Former De beers Chief Executive Officer and Botswana Business and Economic Advisory Council (BEAC) deputy Chairman, Gareth Penny, has made a proposal to government to be offered a stockpile of diamonds in exchange for construction of infrastructure across the country.
Observers are accusing Penny of conflict of interest because as head of BEAC he is chief advisor of the Botswana government on economic and financial matters. BEAC, which was former president Festus Mogae’s kitchen cabinet, was established in August 2005 to address the challenge of economic diversification away from minerals. The work of the Council culminated in two documents: Botswana Excellence – A Strategy for Economic Diversification and Sustainable Growth and the Action Plan. The Action Plan details projects aimed at driving implementation of the Economic Diversification and Sustainable Growth Strategy. The Action Plan and the Strategy were approved by Cabinet in December 2006 and November 2008 respectively.
BEAC made up of expatriate experts was maligned as a Trojan horse of foreign interests to plunder Botswana’s economy. This was after the BEAC boss Nico Cypionka used his influential position to push through the sale of Botswana to SA Air link. The sale fell through after Sunday Standard exposed how Cypionka stood to personally benefit from the shady sale.
Penny who was Cypionka’s deputy is yet to respond to a questionnaire that was sent to him two weeks ago. Government spokesperson Jeff Ramsay, however, told Sunday Standard that, “…note that the Botswana Economic Advisory Council was abolished some time ago. Gareth Penny is thus not its head as the position no longer exists.”
Ramsay explained that Cabinet decided to abolish BEAC and replace it with Economic Committee of Cabinet. “The Economic Committee of Cabinet has been there since the time when Sir Ketumile Masire was the (country’s) president. Cabinet just decided that BEAC should be abolished and make use of the Economic Committee of Cabinet; it has more people than BEAC,” he said.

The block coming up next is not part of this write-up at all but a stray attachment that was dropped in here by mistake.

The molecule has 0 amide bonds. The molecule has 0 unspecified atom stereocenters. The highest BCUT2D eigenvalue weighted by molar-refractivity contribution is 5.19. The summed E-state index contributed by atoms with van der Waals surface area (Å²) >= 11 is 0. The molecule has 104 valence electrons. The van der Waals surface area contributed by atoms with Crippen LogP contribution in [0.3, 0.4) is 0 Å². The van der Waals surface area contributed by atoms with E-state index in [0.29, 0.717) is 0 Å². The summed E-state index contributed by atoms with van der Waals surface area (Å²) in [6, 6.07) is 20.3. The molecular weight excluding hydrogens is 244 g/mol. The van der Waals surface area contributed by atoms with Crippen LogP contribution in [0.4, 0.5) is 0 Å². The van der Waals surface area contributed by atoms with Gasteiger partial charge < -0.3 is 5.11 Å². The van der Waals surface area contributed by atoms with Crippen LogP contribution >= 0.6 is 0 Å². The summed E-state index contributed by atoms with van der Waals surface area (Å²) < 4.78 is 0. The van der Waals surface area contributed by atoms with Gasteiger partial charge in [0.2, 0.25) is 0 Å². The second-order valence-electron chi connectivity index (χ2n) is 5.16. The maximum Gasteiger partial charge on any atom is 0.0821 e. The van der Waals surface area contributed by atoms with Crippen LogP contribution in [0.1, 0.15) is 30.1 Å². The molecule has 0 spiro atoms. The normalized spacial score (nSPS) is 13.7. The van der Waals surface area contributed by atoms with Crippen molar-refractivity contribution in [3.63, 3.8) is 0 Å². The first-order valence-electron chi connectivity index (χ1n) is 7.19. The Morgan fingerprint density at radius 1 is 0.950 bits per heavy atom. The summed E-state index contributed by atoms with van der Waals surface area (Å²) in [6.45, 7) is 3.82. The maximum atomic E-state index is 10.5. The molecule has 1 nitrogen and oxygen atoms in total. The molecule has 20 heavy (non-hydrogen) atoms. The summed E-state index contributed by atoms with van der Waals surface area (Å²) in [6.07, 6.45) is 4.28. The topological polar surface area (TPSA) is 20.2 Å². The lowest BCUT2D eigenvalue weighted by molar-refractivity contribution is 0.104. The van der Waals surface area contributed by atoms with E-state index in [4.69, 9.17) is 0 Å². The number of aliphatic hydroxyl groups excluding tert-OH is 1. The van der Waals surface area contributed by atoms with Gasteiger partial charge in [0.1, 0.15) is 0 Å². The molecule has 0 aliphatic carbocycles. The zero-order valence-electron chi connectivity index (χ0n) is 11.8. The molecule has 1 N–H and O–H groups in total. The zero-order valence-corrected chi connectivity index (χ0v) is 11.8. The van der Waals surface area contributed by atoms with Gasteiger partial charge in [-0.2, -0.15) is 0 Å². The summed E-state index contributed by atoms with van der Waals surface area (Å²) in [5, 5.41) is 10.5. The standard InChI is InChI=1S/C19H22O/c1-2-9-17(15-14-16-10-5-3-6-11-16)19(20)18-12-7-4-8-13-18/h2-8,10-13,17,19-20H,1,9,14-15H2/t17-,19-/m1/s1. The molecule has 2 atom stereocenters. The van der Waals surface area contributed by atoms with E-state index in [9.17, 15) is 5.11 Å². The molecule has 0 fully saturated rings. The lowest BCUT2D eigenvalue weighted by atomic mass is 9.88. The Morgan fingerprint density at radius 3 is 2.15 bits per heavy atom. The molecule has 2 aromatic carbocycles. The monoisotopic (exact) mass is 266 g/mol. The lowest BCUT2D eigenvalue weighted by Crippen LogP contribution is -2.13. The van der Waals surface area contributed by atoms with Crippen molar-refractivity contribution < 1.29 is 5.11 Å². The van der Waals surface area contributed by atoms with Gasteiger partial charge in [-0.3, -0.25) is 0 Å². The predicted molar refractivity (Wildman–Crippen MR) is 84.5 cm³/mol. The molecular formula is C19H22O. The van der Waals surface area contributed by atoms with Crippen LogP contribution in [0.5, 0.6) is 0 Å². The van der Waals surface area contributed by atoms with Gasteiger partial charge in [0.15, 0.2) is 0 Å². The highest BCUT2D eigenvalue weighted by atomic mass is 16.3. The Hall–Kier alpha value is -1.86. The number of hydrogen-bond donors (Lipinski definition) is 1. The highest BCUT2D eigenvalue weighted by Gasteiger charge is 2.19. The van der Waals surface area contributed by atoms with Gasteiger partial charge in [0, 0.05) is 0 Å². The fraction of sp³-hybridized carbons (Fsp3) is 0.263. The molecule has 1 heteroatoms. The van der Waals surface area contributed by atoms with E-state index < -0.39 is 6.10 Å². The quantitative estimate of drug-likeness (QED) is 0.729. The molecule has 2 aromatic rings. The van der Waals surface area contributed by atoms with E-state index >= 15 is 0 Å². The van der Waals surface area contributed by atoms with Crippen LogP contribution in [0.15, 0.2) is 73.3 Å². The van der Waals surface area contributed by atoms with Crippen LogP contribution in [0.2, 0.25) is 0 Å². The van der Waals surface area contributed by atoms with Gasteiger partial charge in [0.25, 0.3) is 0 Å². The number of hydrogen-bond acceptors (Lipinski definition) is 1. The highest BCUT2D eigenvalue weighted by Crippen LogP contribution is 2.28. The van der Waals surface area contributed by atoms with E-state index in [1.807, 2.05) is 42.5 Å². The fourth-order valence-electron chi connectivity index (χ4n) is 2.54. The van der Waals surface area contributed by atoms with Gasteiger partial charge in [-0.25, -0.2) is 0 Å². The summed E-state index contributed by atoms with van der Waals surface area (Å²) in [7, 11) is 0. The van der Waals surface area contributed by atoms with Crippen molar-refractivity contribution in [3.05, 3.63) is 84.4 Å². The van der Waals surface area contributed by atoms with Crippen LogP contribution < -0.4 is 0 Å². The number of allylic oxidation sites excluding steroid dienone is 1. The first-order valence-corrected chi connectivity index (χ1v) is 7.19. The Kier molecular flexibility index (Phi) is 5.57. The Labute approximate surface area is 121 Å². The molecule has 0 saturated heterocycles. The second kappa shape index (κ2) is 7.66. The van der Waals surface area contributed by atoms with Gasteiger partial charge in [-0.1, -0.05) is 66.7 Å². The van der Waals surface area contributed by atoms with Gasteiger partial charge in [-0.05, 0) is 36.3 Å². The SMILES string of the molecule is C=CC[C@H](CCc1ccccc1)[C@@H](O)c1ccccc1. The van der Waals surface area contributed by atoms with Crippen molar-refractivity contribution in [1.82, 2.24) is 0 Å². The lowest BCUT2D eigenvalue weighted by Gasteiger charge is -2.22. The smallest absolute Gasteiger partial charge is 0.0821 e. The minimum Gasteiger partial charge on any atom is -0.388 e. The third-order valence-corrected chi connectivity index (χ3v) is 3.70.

Ministry of Minerals Energy and Water Resources spokesperson Potso Thari confirmed to the Sunday Standard that, “it is correct that Mr. G. Penny submitted a proposal to Government in February 2016.”
While Thari would not disclose details, he said the “proposal was not acceptable to government.” According to Thari, since the government could not accept Penny’s proposal, the two parties did not discuss the matter further.
There are claims that Penny’s proposal was informed by a huge stockpile of diamonds in Botswana government’s possession. Thari, however, denied the reports stating that “it is not true; Botswana does not have stockpiles of diamonds. Debswana carries the normal operational inventory”.
She added that: “There is no stockpile being built or in existence. Debswana runs its production just to produce to match demand.”
“This strategy was adopted as one of the means to reduce operational cost, hence the decision to put Damtshaa mines under care and maintenance and run Orapa Mine and reduced outputs.”
But an insider dismissed the government’s claims saying stockpiles of diamonds are always in abundance. “I’m confident that Mr. Penny’s offer or proposal to the government was premised on the fact that there are always stockpiles of diamonds ever since the global economic downturn,” he said. The insider added that “as an industry expert with valuable knowledge Mr. Penny could have used inside information to moot the proposal and he knew where he would find a market for these stockpiles of diamonds.”
According to the insider, “when prices are low and the market is flooded with diamonds, the government may decide not to sell; hence stock piles”.